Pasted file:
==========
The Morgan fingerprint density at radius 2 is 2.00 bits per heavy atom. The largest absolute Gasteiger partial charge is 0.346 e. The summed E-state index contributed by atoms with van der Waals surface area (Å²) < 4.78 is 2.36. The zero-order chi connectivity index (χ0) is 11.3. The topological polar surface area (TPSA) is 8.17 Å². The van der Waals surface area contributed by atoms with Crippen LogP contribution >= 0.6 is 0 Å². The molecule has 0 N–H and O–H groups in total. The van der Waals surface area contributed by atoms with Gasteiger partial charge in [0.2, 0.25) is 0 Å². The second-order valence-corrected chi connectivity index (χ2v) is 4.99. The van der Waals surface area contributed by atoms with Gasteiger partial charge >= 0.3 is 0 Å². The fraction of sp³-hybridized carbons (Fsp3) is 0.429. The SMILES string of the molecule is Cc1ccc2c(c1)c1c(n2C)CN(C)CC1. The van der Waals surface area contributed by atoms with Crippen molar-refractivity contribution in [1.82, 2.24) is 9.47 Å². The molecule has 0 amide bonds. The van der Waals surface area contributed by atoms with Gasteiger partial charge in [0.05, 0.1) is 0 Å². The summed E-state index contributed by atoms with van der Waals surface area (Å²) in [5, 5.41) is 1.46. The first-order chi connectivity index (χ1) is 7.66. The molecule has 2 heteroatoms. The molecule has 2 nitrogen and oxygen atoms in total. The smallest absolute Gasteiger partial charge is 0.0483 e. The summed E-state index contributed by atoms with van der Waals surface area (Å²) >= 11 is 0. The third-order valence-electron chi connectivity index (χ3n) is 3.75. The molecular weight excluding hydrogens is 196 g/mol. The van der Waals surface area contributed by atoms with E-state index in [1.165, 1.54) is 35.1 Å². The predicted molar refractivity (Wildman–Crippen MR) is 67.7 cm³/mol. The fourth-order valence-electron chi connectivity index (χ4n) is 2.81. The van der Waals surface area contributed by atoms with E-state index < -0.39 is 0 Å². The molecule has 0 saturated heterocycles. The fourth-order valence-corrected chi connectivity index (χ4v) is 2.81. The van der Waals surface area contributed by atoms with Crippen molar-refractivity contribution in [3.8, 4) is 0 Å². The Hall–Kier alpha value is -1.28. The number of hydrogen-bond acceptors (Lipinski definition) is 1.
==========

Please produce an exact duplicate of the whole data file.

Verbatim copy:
The Morgan fingerprint density at radius 2 is 2.00 bits per heavy atom. The largest absolute Gasteiger partial charge is 0.346 e. The summed E-state index contributed by atoms with van der Waals surface area (Å²) < 4.78 is 2.36. The zero-order chi connectivity index (χ0) is 11.3. The topological polar surface area (TPSA) is 8.17 Å². The van der Waals surface area contributed by atoms with Crippen LogP contribution >= 0.6 is 0 Å². The molecule has 0 N–H and O–H groups in total. The van der Waals surface area contributed by atoms with Gasteiger partial charge in [0.2, 0.25) is 0 Å². The second-order valence-corrected chi connectivity index (χ2v) is 4.99. The van der Waals surface area contributed by atoms with Gasteiger partial charge >= 0.3 is 0 Å². The fraction of sp³-hybridized carbons (Fsp3) is 0.429. The SMILES string of the molecule is Cc1ccc2c(c1)c1c(n2C)CN(C)CC1. The van der Waals surface area contributed by atoms with Crippen molar-refractivity contribution in [1.82, 2.24) is 9.47 Å². The molecule has 0 amide bonds. The van der Waals surface area contributed by atoms with Gasteiger partial charge in [0.05, 0.1) is 0 Å². The summed E-state index contributed by atoms with van der Waals surface area (Å²) in [5, 5.41) is 1.46. The first-order chi connectivity index (χ1) is 7.66. The molecule has 2 heteroatoms. The molecule has 2 nitrogen and oxygen atoms in total. The smallest absolute Gasteiger partial charge is 0.0483 e. The summed E-state index contributed by atoms with van der Waals surface area (Å²) >= 11 is 0. The third-order valence-electron chi connectivity index (χ3n) is 3.75. The molecular weight excluding hydrogens is 196 g/mol. The van der Waals surface area contributed by atoms with E-state index in [1.165, 1.54) is 35.1 Å². The predicted molar refractivity (Wildman–Crippen MR) is 67.7 cm³/mol. The fourth-order valence-electron chi connectivity index (χ4n) is 2.81. The van der Waals surface area contributed by atoms with E-state index < -0.39 is 0 Å². The molecule has 0 saturated heterocycles. The fourth-order valence-corrected chi connectivity index (χ4v) is 2.81. The van der Waals surface area contributed by atoms with Crippen molar-refractivity contribution in [3.8, 4) is 0 Å². The Hall–Kier alpha value is -1.28. The number of hydrogen-bond acceptors (Lipinski definition) is 1.